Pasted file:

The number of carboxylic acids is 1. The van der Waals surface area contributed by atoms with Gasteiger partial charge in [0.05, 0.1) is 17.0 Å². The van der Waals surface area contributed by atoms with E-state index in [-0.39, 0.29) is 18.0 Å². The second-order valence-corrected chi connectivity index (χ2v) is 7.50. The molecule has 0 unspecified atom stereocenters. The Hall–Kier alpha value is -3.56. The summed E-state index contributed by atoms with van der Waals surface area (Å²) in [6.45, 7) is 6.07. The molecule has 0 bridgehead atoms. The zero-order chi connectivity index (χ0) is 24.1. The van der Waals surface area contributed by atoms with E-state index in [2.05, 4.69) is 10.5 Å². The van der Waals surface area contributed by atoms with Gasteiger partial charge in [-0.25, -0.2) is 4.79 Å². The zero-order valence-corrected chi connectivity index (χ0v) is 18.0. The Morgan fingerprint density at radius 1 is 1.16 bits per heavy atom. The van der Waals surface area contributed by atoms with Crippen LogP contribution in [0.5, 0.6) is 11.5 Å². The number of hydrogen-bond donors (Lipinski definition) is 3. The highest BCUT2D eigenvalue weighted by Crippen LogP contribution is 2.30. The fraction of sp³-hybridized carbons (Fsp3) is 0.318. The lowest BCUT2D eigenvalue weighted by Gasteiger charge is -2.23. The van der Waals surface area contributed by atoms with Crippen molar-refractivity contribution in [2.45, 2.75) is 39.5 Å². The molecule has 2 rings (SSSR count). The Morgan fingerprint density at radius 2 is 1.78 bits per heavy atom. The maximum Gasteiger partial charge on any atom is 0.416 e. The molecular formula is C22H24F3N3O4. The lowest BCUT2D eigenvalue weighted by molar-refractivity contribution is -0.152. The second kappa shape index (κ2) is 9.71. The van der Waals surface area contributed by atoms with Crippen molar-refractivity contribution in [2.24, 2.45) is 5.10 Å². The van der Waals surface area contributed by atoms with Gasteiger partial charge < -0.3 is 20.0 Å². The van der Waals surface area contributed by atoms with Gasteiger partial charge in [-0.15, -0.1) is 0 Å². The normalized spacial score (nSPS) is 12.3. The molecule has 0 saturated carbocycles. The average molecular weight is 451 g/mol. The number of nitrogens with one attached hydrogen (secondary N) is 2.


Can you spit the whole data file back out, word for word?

The number of carboxylic acids is 1. The van der Waals surface area contributed by atoms with Gasteiger partial charge in [0.05, 0.1) is 17.0 Å². The van der Waals surface area contributed by atoms with E-state index in [-0.39, 0.29) is 18.0 Å². The second-order valence-corrected chi connectivity index (χ2v) is 7.50. The molecule has 0 unspecified atom stereocenters. The Hall–Kier alpha value is -3.56. The summed E-state index contributed by atoms with van der Waals surface area (Å²) in [6.45, 7) is 6.07. The molecule has 0 bridgehead atoms. The zero-order chi connectivity index (χ0) is 24.1. The van der Waals surface area contributed by atoms with E-state index in [2.05, 4.69) is 10.5 Å². The van der Waals surface area contributed by atoms with Gasteiger partial charge in [-0.25, -0.2) is 4.79 Å². The zero-order valence-corrected chi connectivity index (χ0v) is 18.0. The Morgan fingerprint density at radius 1 is 1.16 bits per heavy atom. The van der Waals surface area contributed by atoms with Crippen LogP contribution in [0.5, 0.6) is 11.5 Å². The number of hydrogen-bond donors (Lipinski definition) is 3. The highest BCUT2D eigenvalue weighted by Crippen LogP contribution is 2.30. The fraction of sp³-hybridized carbons (Fsp3) is 0.318. The lowest BCUT2D eigenvalue weighted by Gasteiger charge is -2.23. The van der Waals surface area contributed by atoms with Crippen molar-refractivity contribution in [2.45, 2.75) is 39.5 Å². The molecule has 2 rings (SSSR count). The Morgan fingerprint density at radius 2 is 1.78 bits per heavy atom. The maximum Gasteiger partial charge on any atom is 0.416 e. The molecular formula is C22H24F3N3O4. The lowest BCUT2D eigenvalue weighted by molar-refractivity contribution is -0.152. The second kappa shape index (κ2) is 9.71. The van der Waals surface area contributed by atoms with Crippen molar-refractivity contribution in [2.24, 2.45) is 5.10 Å². The van der Waals surface area contributed by atoms with Gasteiger partial charge < -0.3 is 20.0 Å². The van der Waals surface area contributed by atoms with Gasteiger partial charge in [-0.15, -0.1) is 0 Å². The normalized spacial score (nSPS) is 12.3. The molecule has 0 saturated carbocycles. The average molecular weight is 451 g/mol. The number of nitrogens with one attached hydrogen (secondary N) is 2.